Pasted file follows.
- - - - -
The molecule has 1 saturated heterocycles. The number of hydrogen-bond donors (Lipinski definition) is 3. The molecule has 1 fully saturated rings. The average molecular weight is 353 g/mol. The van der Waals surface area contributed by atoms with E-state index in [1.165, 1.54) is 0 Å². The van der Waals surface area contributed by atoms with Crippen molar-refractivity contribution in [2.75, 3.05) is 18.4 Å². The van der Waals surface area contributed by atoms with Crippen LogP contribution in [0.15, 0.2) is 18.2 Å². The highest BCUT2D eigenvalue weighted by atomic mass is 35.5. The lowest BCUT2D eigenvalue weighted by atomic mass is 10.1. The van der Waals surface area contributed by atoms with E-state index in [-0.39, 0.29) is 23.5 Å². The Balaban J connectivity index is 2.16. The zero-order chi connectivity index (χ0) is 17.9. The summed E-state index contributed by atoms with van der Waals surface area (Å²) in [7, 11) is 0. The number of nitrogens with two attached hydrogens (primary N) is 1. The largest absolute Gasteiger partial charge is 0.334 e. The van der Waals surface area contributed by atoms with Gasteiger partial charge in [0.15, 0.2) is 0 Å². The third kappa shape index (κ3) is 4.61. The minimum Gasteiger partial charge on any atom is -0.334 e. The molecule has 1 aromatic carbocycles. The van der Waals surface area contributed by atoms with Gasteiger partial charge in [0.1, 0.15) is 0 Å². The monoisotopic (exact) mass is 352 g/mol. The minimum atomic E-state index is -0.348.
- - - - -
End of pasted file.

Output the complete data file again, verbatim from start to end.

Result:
The molecule has 1 saturated heterocycles. The number of hydrogen-bond donors (Lipinski definition) is 3. The molecule has 1 fully saturated rings. The average molecular weight is 353 g/mol. The van der Waals surface area contributed by atoms with E-state index in [1.165, 1.54) is 0 Å². The van der Waals surface area contributed by atoms with Crippen molar-refractivity contribution in [2.75, 3.05) is 18.4 Å². The van der Waals surface area contributed by atoms with Crippen LogP contribution in [0.15, 0.2) is 18.2 Å². The highest BCUT2D eigenvalue weighted by atomic mass is 35.5. The lowest BCUT2D eigenvalue weighted by atomic mass is 10.1. The van der Waals surface area contributed by atoms with E-state index in [-0.39, 0.29) is 23.5 Å². The Balaban J connectivity index is 2.16. The zero-order chi connectivity index (χ0) is 17.9. The summed E-state index contributed by atoms with van der Waals surface area (Å²) in [7, 11) is 0. The number of nitrogens with two attached hydrogens (primary N) is 1. The largest absolute Gasteiger partial charge is 0.334 e. The van der Waals surface area contributed by atoms with Gasteiger partial charge in [0.15, 0.2) is 0 Å². The third kappa shape index (κ3) is 4.61. The minimum Gasteiger partial charge on any atom is -0.334 e. The molecule has 1 aromatic carbocycles. The van der Waals surface area contributed by atoms with Gasteiger partial charge in [0.1, 0.15) is 0 Å². The monoisotopic (exact) mass is 352 g/mol. The minimum atomic E-state index is -0.348.